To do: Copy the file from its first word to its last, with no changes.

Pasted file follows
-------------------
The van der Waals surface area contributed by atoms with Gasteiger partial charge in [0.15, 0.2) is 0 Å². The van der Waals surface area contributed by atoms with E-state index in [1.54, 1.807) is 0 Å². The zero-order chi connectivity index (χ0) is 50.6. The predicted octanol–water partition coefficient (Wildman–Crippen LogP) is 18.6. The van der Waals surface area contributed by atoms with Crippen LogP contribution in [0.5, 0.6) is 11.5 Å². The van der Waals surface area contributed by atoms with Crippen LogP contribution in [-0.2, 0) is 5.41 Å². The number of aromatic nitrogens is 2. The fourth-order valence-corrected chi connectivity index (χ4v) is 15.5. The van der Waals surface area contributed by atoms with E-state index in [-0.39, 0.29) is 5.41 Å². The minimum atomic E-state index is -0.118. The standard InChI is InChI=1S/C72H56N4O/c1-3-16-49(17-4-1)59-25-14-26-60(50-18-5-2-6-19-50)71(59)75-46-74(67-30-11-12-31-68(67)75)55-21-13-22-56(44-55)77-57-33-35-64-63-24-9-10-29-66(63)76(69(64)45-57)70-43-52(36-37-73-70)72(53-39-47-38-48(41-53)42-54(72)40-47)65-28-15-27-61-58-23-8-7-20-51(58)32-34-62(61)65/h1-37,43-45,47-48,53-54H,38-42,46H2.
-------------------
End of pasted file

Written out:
The van der Waals surface area contributed by atoms with Gasteiger partial charge in [0.15, 0.2) is 0 Å². The van der Waals surface area contributed by atoms with E-state index in [1.54, 1.807) is 0 Å². The zero-order chi connectivity index (χ0) is 50.6. The predicted octanol–water partition coefficient (Wildman–Crippen LogP) is 18.6. The van der Waals surface area contributed by atoms with Crippen LogP contribution in [0.5, 0.6) is 11.5 Å². The van der Waals surface area contributed by atoms with Crippen LogP contribution in [-0.2, 0) is 5.41 Å². The number of aromatic nitrogens is 2. The fourth-order valence-corrected chi connectivity index (χ4v) is 15.5. The van der Waals surface area contributed by atoms with E-state index in [-0.39, 0.29) is 5.41 Å². The minimum atomic E-state index is -0.118. The standard InChI is InChI=1S/C72H56N4O/c1-3-16-49(17-4-1)59-25-14-26-60(50-18-5-2-6-19-50)71(59)75-46-74(67-30-11-12-31-68(67)75)55-21-13-22-56(44-55)77-57-33-35-64-63-24-9-10-29-66(63)76(69(64)45-57)70-43-52(36-37-73-70)72(53-39-47-38-48(41-53)42-54(72)40-47)65-28-15-27-61-58-23-8-7-20-51(58)32-34-62(61)65/h1-37,43-45,47-48,53-54H,38-42,46H2.